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I would like to ask this time, if people can summarize the types of QMC in up to 3 paragraphs:


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Stochastic Series Expansion (SSE) Monte Carlo

Theory: SSE is a finite-temperature, discrete-time technique that works well for quantum spin problems (e.g. Heisenberg model) and other lattice Hamiltonians in any number of dimensions. The method works by expanding the partition function in a Taylor series
$$\tag{1} Z = \mathrm{Tr}[ \rho] = \mathrm{Tr}[e^{-\beta H}] = \mathrm{Tr} \sum \limits_{\alpha_0} \sum \limits_{n=0}^\infty \left\langle \alpha_0 \left| \frac{(-\beta H)^n}{n!} \right| \alpha_0 \right\rangle $$ and then inserting a complete set of states in some basis between each term in the Taylor expansion
$$\tag{2} Z = \sum \limits_n \frac{(-\beta)^n}{n!} \sum \limits_{\alpha_0} \sum \limits_{\alpha_1} ... \sum \limits_{\alpha_{n-1}} \langle \alpha_0 | H | \alpha_1 \rangle \langle \alpha_1 | H | \alpha_2 \rangle ... \langle \alpha_{n-1} | H | \alpha_0 \rangle $$

The resulting matrix elements $\langle \alpha_{i} | H | \alpha_{i+1} \rangle$ are usually simple to evaluate.

Algorithm: The goal of the algorithm is to sample the sum in the previous equation. This is sum in an extremely high-dimensional space, perfect for importance sampling Monte Carlo. In general, the program stores a MC configuration as a starting state $\alpha_0$ and the list of local operators that act upon that state (the operator string). There are many different methods of updates, but they generally consist of two steps:

  1. A diagonal update that adds and removes diagonal matrix elements, sampling the order ($n$) of the Taylor expansion.
  2. An off-diagonal update which leaves $n$ fixed and samples the configurations $\{\alpha\}$. These are commonly called operator loop updates and there are many different algorithms for different situations.

Use case: SSE is efficient for lattice Hamiltonians at finite temperature (although $T=0$ can be reached as a limit). To measure any quantity that is diagonal in the working basis is each, since the measurements can be directly computed from the SSE configurations, e.g. $$\tag{3} \langle S^z \rangle = \mathrm{Tr} \left[ S^z e^{-\beta H} \right] $$ If an observable is off-diagonal in the simulation basis, but appears in the Hamiltonian, it can sometimes be calculated using some clever formula, e.g. $$\tag{4} \langle E \rangle = -\frac{\langle n \rangle }{\beta}$$ $$\tag{5} \langle C_v \rangle = -\frac{\langle n(n-1) \rangle }{\beta } $$

Computing arbitrary off-diagonal observables often requires complicated secondary sampling procedures.

References The main source for learning about SSE is this big review article by Sandvik: arXiv:1101.3281. There is also an excellent recorded lecture by Roger Melko from the 2010 Boulder Summer School (the link to the videos is right below the title).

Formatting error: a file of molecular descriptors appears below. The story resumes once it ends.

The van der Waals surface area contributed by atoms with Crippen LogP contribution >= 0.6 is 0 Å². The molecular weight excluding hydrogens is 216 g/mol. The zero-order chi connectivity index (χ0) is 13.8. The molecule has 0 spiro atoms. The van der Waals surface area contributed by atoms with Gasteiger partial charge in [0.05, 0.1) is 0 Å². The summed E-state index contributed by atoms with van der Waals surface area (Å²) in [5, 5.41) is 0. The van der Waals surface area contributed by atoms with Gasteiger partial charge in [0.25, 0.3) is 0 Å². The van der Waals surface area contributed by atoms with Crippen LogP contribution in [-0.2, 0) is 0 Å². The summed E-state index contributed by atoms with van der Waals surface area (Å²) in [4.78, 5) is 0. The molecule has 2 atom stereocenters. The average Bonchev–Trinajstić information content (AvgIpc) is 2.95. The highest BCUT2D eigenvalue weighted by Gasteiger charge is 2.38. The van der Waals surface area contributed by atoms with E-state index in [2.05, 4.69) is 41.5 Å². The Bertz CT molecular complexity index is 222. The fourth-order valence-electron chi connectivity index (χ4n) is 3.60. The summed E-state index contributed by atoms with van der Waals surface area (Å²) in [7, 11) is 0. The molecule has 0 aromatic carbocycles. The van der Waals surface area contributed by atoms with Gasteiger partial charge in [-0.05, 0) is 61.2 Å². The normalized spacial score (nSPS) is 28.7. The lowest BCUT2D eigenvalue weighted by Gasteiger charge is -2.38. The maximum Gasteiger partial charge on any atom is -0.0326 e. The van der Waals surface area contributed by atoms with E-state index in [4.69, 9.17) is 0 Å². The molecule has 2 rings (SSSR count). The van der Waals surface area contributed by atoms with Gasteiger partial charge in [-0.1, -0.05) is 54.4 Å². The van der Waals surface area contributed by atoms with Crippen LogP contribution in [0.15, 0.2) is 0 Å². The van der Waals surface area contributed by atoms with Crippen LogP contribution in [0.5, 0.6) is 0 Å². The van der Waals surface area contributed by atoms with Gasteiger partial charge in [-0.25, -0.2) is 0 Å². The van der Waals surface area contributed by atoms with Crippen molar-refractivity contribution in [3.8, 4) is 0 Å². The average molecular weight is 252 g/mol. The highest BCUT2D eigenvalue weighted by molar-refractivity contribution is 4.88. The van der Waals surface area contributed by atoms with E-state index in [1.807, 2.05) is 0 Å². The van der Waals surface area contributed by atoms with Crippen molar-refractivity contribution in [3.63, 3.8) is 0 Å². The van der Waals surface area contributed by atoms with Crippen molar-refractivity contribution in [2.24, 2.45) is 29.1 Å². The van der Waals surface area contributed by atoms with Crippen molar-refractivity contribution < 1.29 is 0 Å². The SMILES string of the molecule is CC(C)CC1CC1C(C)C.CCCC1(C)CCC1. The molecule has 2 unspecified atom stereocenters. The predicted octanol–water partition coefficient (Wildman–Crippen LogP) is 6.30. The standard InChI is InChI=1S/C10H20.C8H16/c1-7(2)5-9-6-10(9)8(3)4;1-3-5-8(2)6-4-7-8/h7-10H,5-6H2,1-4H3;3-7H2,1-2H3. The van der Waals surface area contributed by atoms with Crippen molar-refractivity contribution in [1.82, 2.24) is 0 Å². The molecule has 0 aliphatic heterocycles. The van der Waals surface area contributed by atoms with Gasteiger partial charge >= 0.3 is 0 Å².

DMC (Diffusion Monte Carlo)

Theory. Consider the Schrödinger equation in imaginary time $\tau=it$: $$ -\hbar\frac{\partial\psi(x,\tau)}{\partial\tau}=\hat{H}\psi(x,\tau). $$ For a time-independent Hamiltonian $\hat{H}$, the $\tau$-dependence can be solved in a way analogous to the usual time dependence to obtain: $ \psi(x,\tau)=\sum_nc_n(0)e^{-E_n\tau/\hbar}\psi_n(x), $ where $\hat{H}\psi_n(x)=E_n\psi_n(x)$. The function $\psi(x,\tau)$ at imaginary time $\tau$ is a sum over an exponentially decaying superposition of energy eigenstates with the exponential decay rate proportional to $E_n/\hbar$. This means that in the limit of large $\tau$: $$ \psi(x,\tau\gg1)\simeq c_0(0)e^{-E_0\tau}\psi_0(x). $$ In this limit, the ground state $n=0$ is "projected out" of the initial state, because the corresponding exponential decay is the slowest one. Therefore, by evolving the system in imaginary time we can obtain the ground state of the Hamiltonian $\psi_0(x)$ as the long imaginary time limit.

Algorithms. So why is the method called "diffusion" Monte Carlo? The kinetic energy term of the Hamiltonian together with the imaginary time dependence is mathematically a diffusion equation, which is simulated using stochastic methods to evolve a collection of "walkers" or samples of the wave function. The potential term is then treated as a "branching" term, in which walkers are created or annihilated. Will the algorithm converge to the ground state? If the initial wave function has some overlap with the ground state, then the ground state will be projected out. Otherwise, the lowest energy state with non-zero overlap with the initial wave function will be projected out.

Reference. An excellent review paper of the method was published some time ago in Reviews of Modern Physics.


FN-DMC (Fixed-node diffusion Monte Carlo)

Theory. See my answer about DMC. The only addition for FN-DMC is that the ground state of an arbitrary Hamiltonian will not be antisymmetrized, and therefore DMC will not converge to the fermionic ground state of interest in electronic systems. To force the system to project out the fermionic ground state, then the nodes of the wave function are fixed during the simulation to those of a fermionic wave function.

Algorithms. How are these nodes obtained? A typical approach is to first solve the problem using a different method (typically DFT or Hartree-Fock, but sometimes with post-SCF methods like CISD) and then fixing the nodal surface to that predicted by these methods. Although fixing the nodal surface introduces an approximation to the method, the overall methodology is still one of the most accurate to solve the electronic structure problem in periodic systems.

References. An excellent review paper of the method was published some time ago in Reviews of Modern Physics, with an emphasis on the fixed-node formulation and applications to solids. Codes implementing this method include CASINO, QMCPACK, and QWalk.


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